ICANN and Verisign both stand to make oodles of cash from their renewed .com registry contract.
A proposed draft of the next .com Registry Agreement was published by ICANN late this evening.
It would enable Verisign to carry on raising its .com registry fee by 7%, in four of the next six years. This provision, which was in the 2006 agreement also, was not unexpected.
But the deal will also see Verisign pay ICANN millions of dollars more in transaction fees.
Instead of a quarterly lump sum, which is capped at $4.5 million in the current contract, ICANN will instead get a $0.25 fee for every year of a .com registered, renewed or transferred.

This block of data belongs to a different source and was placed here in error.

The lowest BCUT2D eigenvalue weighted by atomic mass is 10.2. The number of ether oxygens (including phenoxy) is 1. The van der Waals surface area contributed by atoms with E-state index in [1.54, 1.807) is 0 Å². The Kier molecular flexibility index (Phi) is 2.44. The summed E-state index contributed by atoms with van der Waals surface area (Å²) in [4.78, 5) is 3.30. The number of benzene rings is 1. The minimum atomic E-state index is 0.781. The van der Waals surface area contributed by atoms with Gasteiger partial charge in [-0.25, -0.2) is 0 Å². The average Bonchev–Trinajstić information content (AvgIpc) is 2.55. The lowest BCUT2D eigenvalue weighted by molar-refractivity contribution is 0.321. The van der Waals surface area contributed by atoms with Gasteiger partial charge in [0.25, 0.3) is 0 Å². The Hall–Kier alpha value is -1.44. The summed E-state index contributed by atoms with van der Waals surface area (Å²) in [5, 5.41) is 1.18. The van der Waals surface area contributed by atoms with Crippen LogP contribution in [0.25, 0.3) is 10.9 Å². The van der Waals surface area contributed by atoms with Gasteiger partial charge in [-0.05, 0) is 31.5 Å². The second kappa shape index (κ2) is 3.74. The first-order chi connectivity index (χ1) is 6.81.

According to my quick-and-dirty calculations, that would have brought ICANN approximately $6 million in extra revenue — roughly $24 million in total — from .com domains last year.
(The most recent .com registry reports show billable transactions per month worth about $2 million to ICANN, using the new agreement’s calculation. However, under the current agreement ICANN can only collect $18 million per year, according to its last approved budget.)
The revised contract contains several other changes also. I’ll have more coverage of those tomorrow.
The deal, which is not expected to come into effect until the end of November, is now open for public comment until April 26.
It needs to be approved by the ICANN board of directors, the Verisign board and the US Department of Commerce before it is finally signed.